A Bachelor's degree is required for federal special agent positions (very few exceptions). Any responsible employment is acceptable, but law enforcement may be beneficial. Any major is acceptable, but Criminal Justice, Sociology, or Psychology may stand you in better stead. Those meeting the minimum requirements may not compare well to the best qualified applicants, and there are always more applicants than positions. The FBI likes lawyers and accountants, but they hire from various backgrounds, with at least 3 years of substantive employment ((http://www.fbijobs.gov/).
Other federal agency job announcements should be available at https://my.usajobs.gov/login.aspx.
I recommend that you major in psych and minor in CJ (even though I majored in CJ). GPA, testing, physical fitness, work experience, possibly a polygraph, ability to communicate orally and in writing, and graduate degrees are what determine who gets hired. And, I repeat, there are always more applicants than there are positions.
There are numerous special agent positions (e.g., DEA, ICE, NCIS), in what was and I assume still is the 1811 job series (1810 are unarmed investigators without arrest authority). There are also law enforcement related positions in the Dept of Homeland Security and other agencies, such as inspector positions or Border Patrol agents, that could be open to those with 2 years of college or less. And, there are federal police officers within federal agencies (e.g., Dept of Veterans Affairs, Treasury, Federal Protective Service).
Air Marshals work for the Dept of Homeland Sec, a very boring job (one who did the work likened it to the movie Groundhog Day). Alcohol Tobacco & Firearms (bombing, arson, felons with weapons) is in the Dept of Justice. You might also consider the U.S. Marshals Service. They have two divisions, one is responsible for fugitive investigations, and has the same grade structure as other major federal agencies. Most federal agencies have Inspector General special agents with varying authorities. The State Dept also has special agents, as does IRS (they do tax evasion and money laundering, which is not as boring as it sounds). State Dept agents ride desks overseas, and do protective details (other than heads of state), visa and passport violations in the US. There are even Fish & Wildlife special agents.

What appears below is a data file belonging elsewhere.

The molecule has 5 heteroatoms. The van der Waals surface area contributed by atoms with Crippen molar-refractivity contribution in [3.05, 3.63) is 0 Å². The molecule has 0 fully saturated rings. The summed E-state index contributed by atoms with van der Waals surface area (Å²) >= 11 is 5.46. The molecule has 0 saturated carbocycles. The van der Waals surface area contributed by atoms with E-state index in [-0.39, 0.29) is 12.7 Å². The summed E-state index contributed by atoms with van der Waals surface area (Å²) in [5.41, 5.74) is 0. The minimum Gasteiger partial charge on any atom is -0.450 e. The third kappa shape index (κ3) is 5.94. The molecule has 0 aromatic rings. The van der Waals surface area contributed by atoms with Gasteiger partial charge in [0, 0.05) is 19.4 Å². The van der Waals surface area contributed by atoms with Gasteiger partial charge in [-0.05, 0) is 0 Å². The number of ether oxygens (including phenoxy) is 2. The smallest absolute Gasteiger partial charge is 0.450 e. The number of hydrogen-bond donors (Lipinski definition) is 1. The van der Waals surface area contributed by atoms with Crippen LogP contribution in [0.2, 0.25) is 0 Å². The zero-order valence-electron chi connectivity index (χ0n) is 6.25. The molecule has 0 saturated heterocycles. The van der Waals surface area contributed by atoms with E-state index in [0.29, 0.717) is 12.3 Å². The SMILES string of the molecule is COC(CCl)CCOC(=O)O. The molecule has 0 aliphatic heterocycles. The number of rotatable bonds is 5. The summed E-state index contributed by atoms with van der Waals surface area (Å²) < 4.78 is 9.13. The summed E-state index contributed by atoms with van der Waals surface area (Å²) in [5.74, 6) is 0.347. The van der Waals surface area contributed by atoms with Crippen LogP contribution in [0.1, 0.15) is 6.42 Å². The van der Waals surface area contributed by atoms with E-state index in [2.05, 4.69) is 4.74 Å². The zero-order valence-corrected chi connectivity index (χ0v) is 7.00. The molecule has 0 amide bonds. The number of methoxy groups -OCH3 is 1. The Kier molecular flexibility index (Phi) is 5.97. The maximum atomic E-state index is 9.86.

I attended Secret Service protective detail training and participated in a protection detail for the Commissioner of Customs. Protection details require meticulous planning and execution for events that almost never happen, and they are boring. USSS protection details require frequent travel, making for poor family life. The investigative jurisdiction of the USSS is not all that intriguing (counterfeiting, computer crimes, financial crimes).The FBI offers the opportunity to perform the widest variety of investigations, with the possibility of specializing in an area of interest, or working in an Embassy as a Legal Attaché. I was an acting Customs Attaché in Panama for about a month, and it is interesting if you like that sort of thing.
My general advice is to apply at as many places as possible, and accept the first offer. Then, if that’s not where you want to be, keep applying. It is not unusual to find former agents from some other agency working at another agency, and it is easier to get a job if you have a job.